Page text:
What about Camplay? Camplay we know is a good application. Well, we have a rule for that. That rule said: Let Camplay run standard and it sure, in fact, does work. And iTunes – I’m not going to bore you with installing all of iTunes but that rule will come down also. I’ll just wait for this to finish real fast and I’ll hit cancel. But iTunes will install.
Now, let’s talk about some other things. What if they needed to go into Device Manager? Well, a standard user – it says right here: You’re logged in as a standard user and you can only view device settings in Device Manager but you must be logged in as an admin to make changes.
Well, what if I really want that user to get into Device Manager, while they’re on the road, to do things like disable and enable hardware? Well, it’s no problem. You simply create a new rule. Let’s go back over to our management station and we’ll create a new rule. We’ll just make a Control Panel policy that lets them get into Device Manager – here we go – and one click later, we’ve – we’ll go ahead and “Run with elevated privileges”; we’ll call it, “Go for Device Manager” and you just do what you did earlier: Right-click here, “Export as XML”. I’ll save it to the desktop: PPLPM Device Manager A-OK.
And we’ll go back to PolicyPak Cloud and this time, you know what I’m going to do? I’m going to put this in my “Roaming Computers” group. I’m going to upload and link a new XML here and I’m going to browse for the Device Manager A-OK file. So we’ll call this: PPLPM: Device manager A-OK.
So, Device Manager is A-OK here but only for the roaming computers. But gosh, how do I get that computer over to “Roaming Computers”? Well, I’m going to “Add or remove computers from this group”. And I’m going to find my Windows 10 computer that I’m using – there it is, right here – click “Add”. And now, that computer that I’m on over here is now part of the “Roaming Computers” group.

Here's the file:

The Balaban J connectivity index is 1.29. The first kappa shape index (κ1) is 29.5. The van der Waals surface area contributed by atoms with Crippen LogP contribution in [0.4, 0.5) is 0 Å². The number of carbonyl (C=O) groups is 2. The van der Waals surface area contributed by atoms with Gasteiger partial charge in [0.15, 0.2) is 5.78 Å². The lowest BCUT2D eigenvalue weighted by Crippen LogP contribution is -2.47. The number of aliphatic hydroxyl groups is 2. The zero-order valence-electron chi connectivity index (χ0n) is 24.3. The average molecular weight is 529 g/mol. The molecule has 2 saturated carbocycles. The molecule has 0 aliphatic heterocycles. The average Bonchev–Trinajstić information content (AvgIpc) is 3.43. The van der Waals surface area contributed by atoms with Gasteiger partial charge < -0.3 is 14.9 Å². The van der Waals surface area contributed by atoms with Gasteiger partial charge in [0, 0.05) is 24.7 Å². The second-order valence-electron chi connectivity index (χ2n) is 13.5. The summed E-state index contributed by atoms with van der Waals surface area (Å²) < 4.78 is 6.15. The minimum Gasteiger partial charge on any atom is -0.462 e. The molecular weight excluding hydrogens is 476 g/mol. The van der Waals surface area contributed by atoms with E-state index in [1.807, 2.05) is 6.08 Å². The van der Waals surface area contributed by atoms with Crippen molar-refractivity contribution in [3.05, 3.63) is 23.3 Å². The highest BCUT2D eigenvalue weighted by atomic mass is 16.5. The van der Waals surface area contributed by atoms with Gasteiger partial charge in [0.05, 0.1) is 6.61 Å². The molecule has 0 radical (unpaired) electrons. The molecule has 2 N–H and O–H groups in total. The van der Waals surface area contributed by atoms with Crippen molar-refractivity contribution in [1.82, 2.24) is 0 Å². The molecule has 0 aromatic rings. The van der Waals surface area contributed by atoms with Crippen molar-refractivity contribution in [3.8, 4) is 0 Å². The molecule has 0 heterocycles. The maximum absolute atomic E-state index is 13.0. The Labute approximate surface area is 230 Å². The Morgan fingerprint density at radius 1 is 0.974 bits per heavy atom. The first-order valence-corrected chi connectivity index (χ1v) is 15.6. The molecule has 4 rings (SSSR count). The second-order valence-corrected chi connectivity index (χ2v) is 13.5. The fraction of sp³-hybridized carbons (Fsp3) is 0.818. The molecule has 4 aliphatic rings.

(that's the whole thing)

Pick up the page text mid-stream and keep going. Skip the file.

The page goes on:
So, just to prove a point, I’m not pulling a fast one on you here. If I were to go again to Device Manager, I don’t have access to all of Device Manager. Okay. But if I were to now run a special command called “ppupdate” or just wait an hour, PolicyPak will automatically pull from PolicyPak Cloud, get the latest directives and we’re ready to go.
So this standard user, ten seconds ago, couldn’t get into Device Manager. Now, with the new rule linked to PolicyPak Cloud – Bingo. They’re in Device Manager. They can now do the things that they need, like disable and enable functionality and so on. It’s as simple as that.
So, to reiterate, it couldn’t be any simpler. You simply create your rules inside the Group Policy Editor, you right-click – Oops! Right-click – export to XML. Once it’s exported to XML, you upload it to PolicyPak Cloud. Once in PolicyPak Cloud, you associate it with a particular group. You just jam computers into the groups that you create and then you wait a little while and magic occurs in your endpoints.
Now you’re out of the dirty, dirty business of giving a standard user – or giving a garden-variety user, rather – on an endpoint, admin rights all the time to do whatever they want. You’re practicing Least Privilege even on your non-domain-joined machines, making that experience for those computers on the road or folks that work from home, as secure as possible but giving them exactly what they need, when they need it.
I hope this helps you out and look forward to getting you started with PolicyPak Cloud real soon. Thanks!